Our trip began by heading northbound from San Luis Obispo, California on US-101, where we crested the Cuesta Grade and continued toward the busy San Francisco Bay corridor three hours ahead. We were hoping an early departure would allow avoiding the unpredictable traffic there. Success! It turns out that late morning near the Bay Area provides a decent travel window with reasonably free-flowing traffic. Then it was onward toward Oregon on US-101, transitioning to I-680 and I-505 and ultimately the long stretch of I-5 that would take us to Washington State.

Since this was a road trip, adventure is built into the journey. That means if something interesting presents itself along the way, we may just stop to check it out. Sure enough, this happened less than an hour north of Sacramento, where a series of highway billboards enticed travelers to stop at Granzella’s Restaurant in Williams, a sleepy, postage-stamp-size of a city that’s home to about 5,000 people. It was lunchtime, so why not?

We found plenty of cars in Granzella's parking lot but also no wait inside. Food choices here are plentiful, with options for ordering from a fully-stocked deli or sitting down for a home-style meal in their restaurant. Being traveler-oriented, Granzella’s encourages you to wander around inside, checking out their sports bar, wine room, coffee bar, and olive room, plus of course the array of gifts aimed toward travelers. There’s also a separate Granzella’s Gourmet & Gifts store across the street and Granzella’s Inn across the way if an overnight stop is needed. We were on a tight time schedule, so it was back on I-5 for another 550 miles of road time before our anticipated arrival in Vancouver.

Daily experience in a long-term test car lends a thorough sense of what it's like to live with a vehicle, offering an opportunity to fully experience its capabilities. Beyond that, longer drives like this allow uninterrupted hours behind the wheel to reflect on a vehicle's features, large and small, that either enhance the driving experience or fall short of expectations.

We can say it is hard to find fault with the Outlander PHEV. This crossover provides a spacious and well-appointed cabin offering very comfortable and supportive seating for long drives, plus plenty of room to store all the stuff needed for long trips. Our considerable time on the road was made all the more pleasant since the Outlander PHEV’s ride is smooth and handling confident, with plenty of power for any driving situation we encountered.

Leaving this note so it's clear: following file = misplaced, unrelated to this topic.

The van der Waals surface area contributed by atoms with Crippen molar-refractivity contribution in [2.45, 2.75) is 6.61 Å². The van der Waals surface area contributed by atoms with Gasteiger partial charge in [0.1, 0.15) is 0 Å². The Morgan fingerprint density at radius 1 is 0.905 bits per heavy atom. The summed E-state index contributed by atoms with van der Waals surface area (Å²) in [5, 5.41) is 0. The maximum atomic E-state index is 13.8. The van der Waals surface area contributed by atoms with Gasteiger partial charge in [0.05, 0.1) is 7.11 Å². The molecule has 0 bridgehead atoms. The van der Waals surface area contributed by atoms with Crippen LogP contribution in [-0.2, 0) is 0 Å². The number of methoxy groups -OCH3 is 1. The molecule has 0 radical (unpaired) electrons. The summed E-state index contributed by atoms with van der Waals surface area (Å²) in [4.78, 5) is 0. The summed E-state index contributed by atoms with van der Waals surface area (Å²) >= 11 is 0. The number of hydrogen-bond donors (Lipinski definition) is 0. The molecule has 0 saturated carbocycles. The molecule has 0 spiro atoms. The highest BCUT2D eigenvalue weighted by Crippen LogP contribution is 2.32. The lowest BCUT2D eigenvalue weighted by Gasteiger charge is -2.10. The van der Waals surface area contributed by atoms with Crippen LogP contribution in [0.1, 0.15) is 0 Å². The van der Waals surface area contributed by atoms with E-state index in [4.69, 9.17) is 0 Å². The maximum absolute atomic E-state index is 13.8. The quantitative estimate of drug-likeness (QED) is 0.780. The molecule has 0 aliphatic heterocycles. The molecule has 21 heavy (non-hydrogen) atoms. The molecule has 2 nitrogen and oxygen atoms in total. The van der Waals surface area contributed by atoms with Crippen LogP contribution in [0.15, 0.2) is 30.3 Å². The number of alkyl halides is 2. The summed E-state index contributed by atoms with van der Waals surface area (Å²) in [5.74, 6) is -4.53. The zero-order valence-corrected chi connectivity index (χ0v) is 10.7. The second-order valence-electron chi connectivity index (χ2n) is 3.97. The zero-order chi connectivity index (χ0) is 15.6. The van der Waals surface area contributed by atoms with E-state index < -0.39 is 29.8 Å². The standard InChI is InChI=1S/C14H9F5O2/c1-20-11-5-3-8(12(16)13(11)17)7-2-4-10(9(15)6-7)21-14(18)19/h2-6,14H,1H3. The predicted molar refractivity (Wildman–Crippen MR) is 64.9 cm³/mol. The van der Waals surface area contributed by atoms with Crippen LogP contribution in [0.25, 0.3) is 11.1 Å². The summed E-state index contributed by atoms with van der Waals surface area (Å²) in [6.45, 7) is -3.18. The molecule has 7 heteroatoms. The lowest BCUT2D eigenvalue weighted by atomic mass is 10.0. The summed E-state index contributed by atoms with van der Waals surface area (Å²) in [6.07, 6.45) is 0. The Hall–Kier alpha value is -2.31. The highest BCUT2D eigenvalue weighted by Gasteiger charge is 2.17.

Along the way we made good use of this model’s Apple CarPlay capability. Of course, driver assist systems like adaptive cruise control, forward collision mitigation, blind spot warning with lane change assist, rear cross traffic alert, and rear-view camera enhanced the driving experience and sense of safety. Its heated steering wheel is a real plus. While always handy, we really came to appreciate this crossover’s retractable cargo cover that kept things out of sight and more secure while parked at restaurants and hotels during our week on the road. We also made use of its convenient power lift gate multiple times every day.

The Outlander PHEV’s total driving range of 310 miles is well-suited to longer trips like this. Range is something we rarely think about on a daily basis since our everyday driving is typically less than 20 miles, so often enough we’re driving on battery power and there’s no need for gas at all. When we do drive farther to nearby cities, the Outlander PHEV seamlessly transitions from electric to hybrid power once the battery is depleted. There is no range anxiety because we can travel as far as needed on gasoline. Back in the garage, we charge again overnight and we’re once again driving on battery power.

It’s worth noting that the Outlander PHEV has a smaller gas tank than the conventionally-powered Outlander, 11.3 versus 16.6 gallons, resulting in less overall driving range than the conventional gas model. This is due to design changes for accommodating this PHEV’s 12 kWh lithium-ion battery pack and other PHEV drivetrain components. Packaging the vehicle’s electric componentry in this way means the battery and other necessary equipment do not infringe on passenger or cargo space, something that’s bothered us for years in some other electrified models. So, all things considered, we’re good with trading some hybrid range for additional roominess, especially since refueling at a gas station is quick and easy.